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The moment kids shift from parallel play to attempting to play together in some fashion, adults jump in and assist with the interactions. It’s only natural for parents to want their children to succeed when it comes to establishing friendships, and those early sandbox interactions seem big and important in the moment. It feels as if laying the groundwork on the tot lot will set the child up for a lifetime of social success. To some degree, that is true. When young children learn to connect with others at an early age and receive support and guidance with social interaction skills, they approach friendship making with confidence and are better able to cope with the ups and downs of early friendships. The problem, of course, is that the guidance and support often comes to a grinding halt when academics and homework become the primary focus. And let’s not forget about organized sports and competition. When parents shift from friendship helpers to win-at-all-costs competitive parents, all of that hard work during the early years can really come undone.
The truth is that kids continue to need support and guidance when it comes to friendship skills, even during the elementary years (and beyond). Sure, they need to learn to solve problems independently and parents should step back and let them navigate difficult situations, but they still need assistance by way of open and honest discussions about keeping friends, modeling on the part of the parents and debriefing after difficult peer interactions.
Children who are good at making and keeping friends are children who work on positive social skills as they grow. Listening skills, effective communication, emotional regulation and empathy all play a role in establishing bonds and maintaining healthy friendships. All of these skill sets require regular maintenance, however. You can’t just plant the seeds and hope they grow. They need water, sunshine and a lot of love if you really want these skills to blossom.
Focus on empathy
All too often, empathy becomes an afterthought. When kids are upset and approach parents with a need to vent, parents tend to jump to the defense of their own child. That’s a natural instinct for parents, and it does play a role in helping kids feel supported and loved unconditionally. But evaluating the situation from the point of view of the peer or thinking about how others felt under the circumstances shouldn’t be an afterthought. If you want to raise empathic children, you have to put empathy in the driver’s seat.
Sure, there is a time and a place for venting feelings and verbalizing frustrations about a peer, but kids often need help shifting from venting to empathizing. That’s where parents should step in. Elementary age children tend to focus on justice and fairness. This leaves little room for empathy and understanding. Using a calm and gentle voice tone, encourage your child to step into a friend’s shoes for a moment and experience the situation from a new perspective. Cue your child without giving away all of the answers. Guide your child toward understanding.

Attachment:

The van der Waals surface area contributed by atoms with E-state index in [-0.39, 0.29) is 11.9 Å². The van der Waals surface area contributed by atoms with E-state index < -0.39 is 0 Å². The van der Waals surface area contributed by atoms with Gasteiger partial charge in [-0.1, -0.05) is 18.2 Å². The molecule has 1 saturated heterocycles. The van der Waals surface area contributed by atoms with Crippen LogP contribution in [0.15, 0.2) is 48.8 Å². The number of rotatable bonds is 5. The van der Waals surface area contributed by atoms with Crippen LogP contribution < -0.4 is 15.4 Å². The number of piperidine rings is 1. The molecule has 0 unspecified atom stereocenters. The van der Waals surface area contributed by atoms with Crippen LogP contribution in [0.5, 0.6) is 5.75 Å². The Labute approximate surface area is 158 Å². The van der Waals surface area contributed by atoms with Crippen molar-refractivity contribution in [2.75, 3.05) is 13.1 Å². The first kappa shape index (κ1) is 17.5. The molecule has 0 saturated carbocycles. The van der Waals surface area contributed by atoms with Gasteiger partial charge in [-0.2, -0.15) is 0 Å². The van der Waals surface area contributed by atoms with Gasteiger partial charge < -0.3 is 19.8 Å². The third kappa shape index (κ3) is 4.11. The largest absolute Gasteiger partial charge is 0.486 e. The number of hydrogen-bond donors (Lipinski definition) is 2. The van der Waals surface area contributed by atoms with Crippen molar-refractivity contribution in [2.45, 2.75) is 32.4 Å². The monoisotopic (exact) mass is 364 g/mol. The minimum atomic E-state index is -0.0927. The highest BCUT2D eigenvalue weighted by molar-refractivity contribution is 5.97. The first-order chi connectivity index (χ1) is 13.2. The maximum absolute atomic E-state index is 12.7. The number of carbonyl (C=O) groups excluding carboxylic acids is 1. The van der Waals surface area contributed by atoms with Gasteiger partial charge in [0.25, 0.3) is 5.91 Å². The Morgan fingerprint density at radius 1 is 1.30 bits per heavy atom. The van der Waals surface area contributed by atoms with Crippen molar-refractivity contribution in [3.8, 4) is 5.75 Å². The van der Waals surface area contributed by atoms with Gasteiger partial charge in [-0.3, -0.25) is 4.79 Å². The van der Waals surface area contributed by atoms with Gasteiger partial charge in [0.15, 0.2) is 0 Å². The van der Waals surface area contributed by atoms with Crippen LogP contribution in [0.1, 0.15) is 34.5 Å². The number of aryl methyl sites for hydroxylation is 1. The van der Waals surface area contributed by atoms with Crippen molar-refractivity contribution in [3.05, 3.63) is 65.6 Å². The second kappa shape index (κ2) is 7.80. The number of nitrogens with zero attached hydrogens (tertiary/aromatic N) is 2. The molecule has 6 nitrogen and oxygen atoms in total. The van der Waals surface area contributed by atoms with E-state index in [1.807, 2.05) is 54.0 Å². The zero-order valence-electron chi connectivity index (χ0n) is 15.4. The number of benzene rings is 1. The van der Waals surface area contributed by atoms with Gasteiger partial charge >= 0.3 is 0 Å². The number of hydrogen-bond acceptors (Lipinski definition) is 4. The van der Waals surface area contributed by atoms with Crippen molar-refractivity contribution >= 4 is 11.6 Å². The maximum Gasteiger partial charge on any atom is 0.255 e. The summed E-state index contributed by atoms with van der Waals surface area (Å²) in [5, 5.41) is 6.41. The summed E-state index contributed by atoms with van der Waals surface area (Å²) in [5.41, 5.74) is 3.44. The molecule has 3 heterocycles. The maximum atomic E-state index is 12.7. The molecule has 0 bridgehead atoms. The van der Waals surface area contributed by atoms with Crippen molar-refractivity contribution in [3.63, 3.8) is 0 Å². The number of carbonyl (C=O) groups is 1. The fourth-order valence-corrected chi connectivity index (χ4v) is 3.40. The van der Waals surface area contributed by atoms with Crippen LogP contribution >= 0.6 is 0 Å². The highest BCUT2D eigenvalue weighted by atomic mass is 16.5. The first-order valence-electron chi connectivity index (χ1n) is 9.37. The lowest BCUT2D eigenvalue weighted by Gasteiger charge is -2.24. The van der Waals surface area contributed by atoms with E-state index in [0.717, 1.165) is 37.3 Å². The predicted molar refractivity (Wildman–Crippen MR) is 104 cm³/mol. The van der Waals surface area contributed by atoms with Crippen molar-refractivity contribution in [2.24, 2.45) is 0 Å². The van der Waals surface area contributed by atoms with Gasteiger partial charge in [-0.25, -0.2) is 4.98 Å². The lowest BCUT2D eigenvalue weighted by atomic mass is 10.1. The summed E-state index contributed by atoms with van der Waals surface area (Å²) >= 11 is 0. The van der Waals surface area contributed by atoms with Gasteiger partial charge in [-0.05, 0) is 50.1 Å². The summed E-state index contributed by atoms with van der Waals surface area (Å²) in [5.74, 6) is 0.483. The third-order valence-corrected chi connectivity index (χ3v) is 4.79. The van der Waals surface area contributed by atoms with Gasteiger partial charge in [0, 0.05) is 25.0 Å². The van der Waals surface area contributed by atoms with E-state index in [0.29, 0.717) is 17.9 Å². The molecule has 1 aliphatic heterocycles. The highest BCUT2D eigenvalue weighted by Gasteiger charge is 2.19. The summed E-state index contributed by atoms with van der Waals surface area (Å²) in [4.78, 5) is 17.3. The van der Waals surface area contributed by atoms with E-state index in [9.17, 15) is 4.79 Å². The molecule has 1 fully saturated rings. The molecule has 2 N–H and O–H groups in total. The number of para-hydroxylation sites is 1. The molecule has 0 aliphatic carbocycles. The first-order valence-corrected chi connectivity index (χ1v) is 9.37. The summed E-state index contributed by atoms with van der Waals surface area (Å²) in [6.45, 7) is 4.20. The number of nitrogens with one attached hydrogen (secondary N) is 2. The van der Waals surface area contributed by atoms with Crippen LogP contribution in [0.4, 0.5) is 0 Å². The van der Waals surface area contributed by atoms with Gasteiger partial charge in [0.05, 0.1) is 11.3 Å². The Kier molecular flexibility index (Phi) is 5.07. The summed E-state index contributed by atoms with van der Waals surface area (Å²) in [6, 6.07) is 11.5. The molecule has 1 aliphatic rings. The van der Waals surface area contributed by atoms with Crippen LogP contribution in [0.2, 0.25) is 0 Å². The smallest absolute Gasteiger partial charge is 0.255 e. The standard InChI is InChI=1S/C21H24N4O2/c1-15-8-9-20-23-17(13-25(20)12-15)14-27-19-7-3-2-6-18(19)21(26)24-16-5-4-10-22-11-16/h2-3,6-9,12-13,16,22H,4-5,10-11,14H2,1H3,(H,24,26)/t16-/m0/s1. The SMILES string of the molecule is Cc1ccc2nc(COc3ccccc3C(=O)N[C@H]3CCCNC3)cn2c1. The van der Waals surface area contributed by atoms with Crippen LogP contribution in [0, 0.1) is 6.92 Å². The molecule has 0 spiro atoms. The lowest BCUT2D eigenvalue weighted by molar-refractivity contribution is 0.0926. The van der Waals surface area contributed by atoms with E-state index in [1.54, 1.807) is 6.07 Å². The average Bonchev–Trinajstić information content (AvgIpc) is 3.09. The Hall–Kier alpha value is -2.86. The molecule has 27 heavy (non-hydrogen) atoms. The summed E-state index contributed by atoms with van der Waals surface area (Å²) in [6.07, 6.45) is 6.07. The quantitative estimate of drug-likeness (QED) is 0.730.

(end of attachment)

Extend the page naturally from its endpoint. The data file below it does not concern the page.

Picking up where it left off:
With practice, kids learn to think beyond their own immediate needs when friendships go awry. They learn to vent their emotions in a healthy manner first, then circle back and relive the story from a different perspective. That helps kids build long-term friendships.
Teach listening skills
When emotions run high, both negative and positive, kids have a tendency to choose talking over listening. They might quiet down for a moment while another person talks, but only to consider what they want to say next. Active listening skills play a key role in making and keeping friends, and listening skills require regular practice.
Family meals are a great time to work on active listening skills. We love to play a little listening game in our house that I refer to as "favorites." I usually ask one child to describe his or her favorite part of the day. The next speaker has to respond to the first with a follow up comment or question before sharing his or her favorite part of the day. We all jump in and ask questions about favorites and the conversations are lively. When listening seems to fade, I provide verbal and non-verbal cues as reminders.
Active listening is more than sitting quietly while another talks. It’s absorbing the information, seeking more details and responding to the speaker’s thoughts before moving on. All too often kids are simply taught to make eye contact and remain quiet. What we need to teach them is to make eye contact and think about what is being said.
Play it out
Kids run into obstacles with friends at every stage of development. It’s only natural for friendships to change over time. While adults understand the ebb and flow of meaningful friendships, kids get stuck in the moment and can become overwhelmed by feelings of rejection or arguments that feel huge in the moment. They need help navigating the difficult moments.
Role play is a great way to help kids work through confusing friendship situations without pushing them in one direction or another. Through role play, kids can work through their own feelings, consider the feelings of the other person and make choices to resolve conflict and move forward. Listen to the patterns that emerge as your child grapples with frustrating peer interactions and write down a list of potential scenarios for role plays. Choose one or two from a hat each week to work on friendship skills during calm moments. The more your child practices positive social skills at home, the better able he will be to access them in the moment.